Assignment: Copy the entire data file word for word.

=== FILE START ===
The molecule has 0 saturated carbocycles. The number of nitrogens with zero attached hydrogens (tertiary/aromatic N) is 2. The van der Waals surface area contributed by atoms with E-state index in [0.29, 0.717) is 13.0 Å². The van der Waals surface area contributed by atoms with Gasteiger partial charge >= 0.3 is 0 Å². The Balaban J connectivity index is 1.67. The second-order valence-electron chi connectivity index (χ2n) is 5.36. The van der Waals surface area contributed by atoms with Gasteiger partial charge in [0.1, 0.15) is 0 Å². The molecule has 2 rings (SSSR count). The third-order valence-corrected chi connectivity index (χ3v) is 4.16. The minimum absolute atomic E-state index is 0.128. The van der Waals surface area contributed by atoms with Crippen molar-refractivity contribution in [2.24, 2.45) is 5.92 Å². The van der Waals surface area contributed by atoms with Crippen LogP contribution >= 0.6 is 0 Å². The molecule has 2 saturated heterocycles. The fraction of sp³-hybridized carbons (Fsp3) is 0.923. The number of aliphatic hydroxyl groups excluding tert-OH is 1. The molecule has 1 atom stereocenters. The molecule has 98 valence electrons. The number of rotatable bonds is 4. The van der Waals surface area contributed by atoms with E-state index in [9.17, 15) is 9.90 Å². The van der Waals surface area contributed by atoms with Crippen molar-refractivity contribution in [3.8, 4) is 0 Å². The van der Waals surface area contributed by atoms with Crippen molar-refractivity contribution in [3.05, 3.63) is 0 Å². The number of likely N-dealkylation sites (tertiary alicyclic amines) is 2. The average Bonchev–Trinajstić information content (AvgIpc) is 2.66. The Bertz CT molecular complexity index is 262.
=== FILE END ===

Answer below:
The molecule has 0 saturated carbocycles. The number of nitrogens with zero attached hydrogens (tertiary/aromatic N) is 2. The van der Waals surface area contributed by atoms with E-state index in [0.29, 0.717) is 13.0 Å². The van der Waals surface area contributed by atoms with Gasteiger partial charge >= 0.3 is 0 Å². The Balaban J connectivity index is 1.67. The second-order valence-electron chi connectivity index (χ2n) is 5.36. The van der Waals surface area contributed by atoms with Gasteiger partial charge in [0.1, 0.15) is 0 Å². The molecule has 2 rings (SSSR count). The third-order valence-corrected chi connectivity index (χ3v) is 4.16. The minimum absolute atomic E-state index is 0.128. The van der Waals surface area contributed by atoms with Crippen molar-refractivity contribution in [2.24, 2.45) is 5.92 Å². The van der Waals surface area contributed by atoms with Crippen LogP contribution >= 0.6 is 0 Å². The molecule has 2 saturated heterocycles. The fraction of sp³-hybridized carbons (Fsp3) is 0.923. The number of aliphatic hydroxyl groups excluding tert-OH is 1. The molecule has 1 atom stereocenters. The molecule has 98 valence electrons. The number of rotatable bonds is 4. The van der Waals surface area contributed by atoms with E-state index in [9.17, 15) is 9.90 Å². The van der Waals surface area contributed by atoms with Crippen molar-refractivity contribution in [3.8, 4) is 0 Å². The van der Waals surface area contributed by atoms with Crippen molar-refractivity contribution in [3.05, 3.63) is 0 Å². The number of likely N-dealkylation sites (tertiary alicyclic amines) is 2. The average Bonchev–Trinajstić information content (AvgIpc) is 2.66. The Bertz CT molecular complexity index is 262.